The Federal Reserve made no significant policy moves in its December meeting. Instead, the Fed’s policy statement emphasized the semi-permanent nature of existing accommodation, saying that “substantial further progress” on employment and inflation creation was required before monetary support could be withdrawn. In particular, the central bank plans to continue buying at least $120 billion of Treasury and Agency bonds per month and expects to hold rates near zero through at least 2023.
Not just one recovery, but several
Investors looking at near-record levels in equity and bond indexes may wonder why the Fed is emphasizing the need for substantial additional progress, or why there is even discussion of bringing bond yields lower now that the vaccine has arrived.
The answer lies in the uneven nature of the recovery and the near-crisis levels that are still impacting large swaths of the economy.
Looking at the nationwide unemployment rate, the data shows a rapid—and faster-than-initially expected—drop from 14.7 percent in April to the current 6.7 percent. But that aggregation masks a very different job picture for low- and higher-wage workers. Paycheck and time card data, for instance, show that since January, there has been a small net employment increase for workers making at least $60,000/year; at the other end of the scale, workers making less than $27,000/year—who represent nearly 40 percent of the U.S. labor force—continue to suffer a near 20 percent drop in employment.
Large divergence in jobs recovery
Change from January 2020 employment by income category
Source - Opportunity Insights, Intuit, Paychex, Earnin, Kronos; data through 11/19/20
For companies, there is a similar split in conditions when it comes to financing availability.
Divergent financial conditions
Market-based finance measures show easy conditions; bank lending increasingly difficult
Source - Federal Reserve Board, Bloomberg, RBC Wealth Management; financial conditions data through 12/16/20; SLO Survey data through 10/31/20
The Financial Conditions Index, a composite of public market indicators, demonstrates the rapid improvement in financial terms for large companies with access to markets. Bond markets are setting records for issuance amounts and coupon levels across the credit spectrum.
For businesses that rely primarily on bank financing, however, the picture is reversed, with the last reported data showing that as recently as October, 40 percent of banks were tightening borrowing standards.
These fault lines in the recovery go a long way to explaining the apparent contradiction between the Fed’s insistence on the need for further substantial improvement in the economy and its failure to announce any policy initiatives. The tools it has are ill-suited to addressing individual business loan decisions by banks or to providing direct economic relief to unemployed workers. What the Fed can do—improve market financing conditions—it has done, but that is not a panacea.
We believe that despite inaction at this policy meeting, the Fed will eventually modify its Treasury purchase program to emphasize longer-maturity bonds, most likely in an attempt to help offset upward rates pressure as the recovery accelerates in the second half of 2021. If, on the other hand, there were a step back in the recovery, we would expect the Fed to increase the dollar amount of its purchases.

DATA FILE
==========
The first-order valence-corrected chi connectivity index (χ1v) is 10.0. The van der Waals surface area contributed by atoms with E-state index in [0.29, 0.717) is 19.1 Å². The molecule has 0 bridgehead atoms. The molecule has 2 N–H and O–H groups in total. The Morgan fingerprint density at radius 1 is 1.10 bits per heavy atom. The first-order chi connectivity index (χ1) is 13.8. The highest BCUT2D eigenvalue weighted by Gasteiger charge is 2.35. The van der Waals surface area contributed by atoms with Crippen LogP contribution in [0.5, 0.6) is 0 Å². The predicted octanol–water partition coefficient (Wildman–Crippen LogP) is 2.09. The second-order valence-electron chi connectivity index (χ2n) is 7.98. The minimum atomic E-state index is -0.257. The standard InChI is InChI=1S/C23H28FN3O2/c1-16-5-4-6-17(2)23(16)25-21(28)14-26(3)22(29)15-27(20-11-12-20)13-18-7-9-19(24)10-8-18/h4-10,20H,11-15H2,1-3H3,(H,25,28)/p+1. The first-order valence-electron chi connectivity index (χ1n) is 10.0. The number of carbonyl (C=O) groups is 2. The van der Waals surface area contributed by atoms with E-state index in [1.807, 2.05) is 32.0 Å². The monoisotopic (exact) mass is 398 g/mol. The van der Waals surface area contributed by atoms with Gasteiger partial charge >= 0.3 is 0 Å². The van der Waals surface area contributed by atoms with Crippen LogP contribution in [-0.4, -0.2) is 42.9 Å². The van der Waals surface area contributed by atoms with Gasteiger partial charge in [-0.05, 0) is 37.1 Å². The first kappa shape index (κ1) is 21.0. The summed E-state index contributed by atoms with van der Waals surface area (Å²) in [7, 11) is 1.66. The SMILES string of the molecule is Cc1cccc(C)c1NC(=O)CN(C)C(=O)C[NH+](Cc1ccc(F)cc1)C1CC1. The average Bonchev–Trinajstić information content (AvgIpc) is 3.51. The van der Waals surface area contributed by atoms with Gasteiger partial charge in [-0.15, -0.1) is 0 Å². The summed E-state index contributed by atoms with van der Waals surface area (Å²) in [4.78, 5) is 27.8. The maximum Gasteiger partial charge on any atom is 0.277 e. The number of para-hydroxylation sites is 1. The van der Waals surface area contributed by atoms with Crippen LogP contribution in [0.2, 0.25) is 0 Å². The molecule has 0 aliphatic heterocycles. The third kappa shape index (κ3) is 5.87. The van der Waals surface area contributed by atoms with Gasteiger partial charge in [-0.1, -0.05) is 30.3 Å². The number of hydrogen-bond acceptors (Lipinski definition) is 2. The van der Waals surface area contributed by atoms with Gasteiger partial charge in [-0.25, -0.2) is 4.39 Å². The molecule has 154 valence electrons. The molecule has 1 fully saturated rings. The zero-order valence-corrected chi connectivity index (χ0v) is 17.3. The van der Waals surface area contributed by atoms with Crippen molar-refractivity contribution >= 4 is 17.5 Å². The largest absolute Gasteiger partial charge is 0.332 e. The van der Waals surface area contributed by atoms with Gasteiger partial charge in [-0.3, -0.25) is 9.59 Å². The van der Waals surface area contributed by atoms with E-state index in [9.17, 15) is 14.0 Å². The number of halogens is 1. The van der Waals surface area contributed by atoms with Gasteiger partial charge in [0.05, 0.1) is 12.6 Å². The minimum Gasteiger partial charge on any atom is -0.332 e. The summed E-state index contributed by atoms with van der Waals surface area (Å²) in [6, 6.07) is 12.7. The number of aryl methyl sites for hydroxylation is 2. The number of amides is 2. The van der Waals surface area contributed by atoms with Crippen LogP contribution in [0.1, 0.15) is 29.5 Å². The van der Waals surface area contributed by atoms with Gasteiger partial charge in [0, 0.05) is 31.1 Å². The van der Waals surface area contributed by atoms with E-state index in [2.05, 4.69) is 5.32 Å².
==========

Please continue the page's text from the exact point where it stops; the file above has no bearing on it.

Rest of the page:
Fiscal policy to the rescue?
While the Fed deferred action this week, congressional negotiators may have finally reached a compromise on a fiscal spending package for COVID-19 relief. As of this writing, there is no official deal, but the contours are coming into view: a one-time stimulus check for all Americans; a continuation of some or all of the existing federal unemployment benefits; funding for vaccine distribution; and additional targeted funding. The total package is likely to be less than the $908 billion of the original bipartisan proposal, as it appears negotiators have agreed to defer discussion of both federal limits on COVID-19 litigation and $165 billion of aid to states and municipalities, according to a Bloomberg report.
The surviving provisions focus on areas where monetary policy necessarily falls short. In particular, the stimulus checks and ongoing unemployment assistance may help maintain consumer spending until mass vaccination is available and normal economic activity resumes.
Although recent public comments are optimistic, Congress has engaged in sporadic negotiations on stimulus for months without success and the current deal optimism may prove misplaced.
Forest for the trees
Fiscal stimulus would certainly be of near-term benefit to the economy, but even without new legislation, we believe it’s critical for investors to focus on the powerful tailwinds supporting markets:
- An accommodative Fed: The reality is that the Fed is not raising rates for years. The central bank raised its growth and inflation estimates at this meeting but chose instead to emphasize how much more is required before it pulls back on easy money policy.
- Pent-up demand: Personal savings have nearly doubled in 2020 and are up by almost $1.2 trillion year to date. A return to normalcy has the potential to unlock some or all of these pandemic-related savings.
- A weaker dollar: The nearly 10 percent drop in the U.S. Dollar Index since May helps companies on many levels, particularly large multinationals and commodity producers. The decrease in currency value can make debt repayment easier and contributes to revenue growth.